In 1941, Bronia Felberbaum and her parents, Sophie and Jacob, were taken from their home in Tarnopol, Poland to the ghetto in Velyki Birky. Jacob knew Christian families in Velyki Birky and was able to contact Helen Balyk, who promised to hide the family on her parents’ farm.
One day the Gestapo officer who Bronia’s mother worked for as a maid told her that the ghetto would be liquidated that night. He allowed the family to spend the night at his home. The next day, the Germans burned the ghetto to the ground, killing everyone inside. Those who tried to escape were shot.
After hiding for several days in different barns, the Felberbaums reached Helen’s parents’ farm. The Balyks hid and cared for the Felberbaums. Josef, Helen’s father, built a hiding place next to the stable. The Balyks’ daughter, Lucia, and granddaughter, Vira, would bring food to the family each day. It was not easy for the Balyks to obtain food, but they never let the Felberbaums go hungry.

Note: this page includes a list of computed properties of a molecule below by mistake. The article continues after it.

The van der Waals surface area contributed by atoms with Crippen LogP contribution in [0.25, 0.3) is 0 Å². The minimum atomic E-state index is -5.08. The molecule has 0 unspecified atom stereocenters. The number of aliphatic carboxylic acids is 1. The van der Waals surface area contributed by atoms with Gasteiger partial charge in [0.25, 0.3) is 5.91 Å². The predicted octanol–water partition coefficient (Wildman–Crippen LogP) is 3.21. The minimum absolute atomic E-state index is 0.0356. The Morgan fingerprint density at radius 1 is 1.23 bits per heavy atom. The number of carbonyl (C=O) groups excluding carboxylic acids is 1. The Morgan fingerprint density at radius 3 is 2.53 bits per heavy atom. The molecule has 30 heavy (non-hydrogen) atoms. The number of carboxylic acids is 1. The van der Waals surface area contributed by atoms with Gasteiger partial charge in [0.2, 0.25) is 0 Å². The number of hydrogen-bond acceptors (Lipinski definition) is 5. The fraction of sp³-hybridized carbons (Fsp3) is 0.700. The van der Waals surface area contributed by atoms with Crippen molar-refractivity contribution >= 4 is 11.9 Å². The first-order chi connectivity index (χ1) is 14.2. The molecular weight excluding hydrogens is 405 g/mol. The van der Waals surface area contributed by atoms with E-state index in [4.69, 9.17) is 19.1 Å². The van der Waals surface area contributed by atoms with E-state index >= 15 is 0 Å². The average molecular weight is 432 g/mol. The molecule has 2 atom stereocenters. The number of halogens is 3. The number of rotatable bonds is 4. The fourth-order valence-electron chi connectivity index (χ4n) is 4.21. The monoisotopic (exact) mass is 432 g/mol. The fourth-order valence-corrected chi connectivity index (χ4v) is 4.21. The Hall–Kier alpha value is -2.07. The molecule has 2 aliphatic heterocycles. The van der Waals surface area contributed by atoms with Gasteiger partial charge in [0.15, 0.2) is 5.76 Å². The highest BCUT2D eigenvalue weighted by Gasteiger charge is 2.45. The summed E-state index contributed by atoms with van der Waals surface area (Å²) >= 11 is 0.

After liberation, Bronia’s family moved back to Tarnopol, which became part of Ukraine. Immediately after liberation the borders were open but Jacob refused to leave the Balyks.
Following Jacob’s death in 1958, Bronia and her mother left Ukraine as part of the repatriation agreement with Poland. In 1960, they came to the United States.
Lucia passed away in July 1998. Vira is in her 70s and lives in Romanivka in the same house where her family hid the Felberbaums.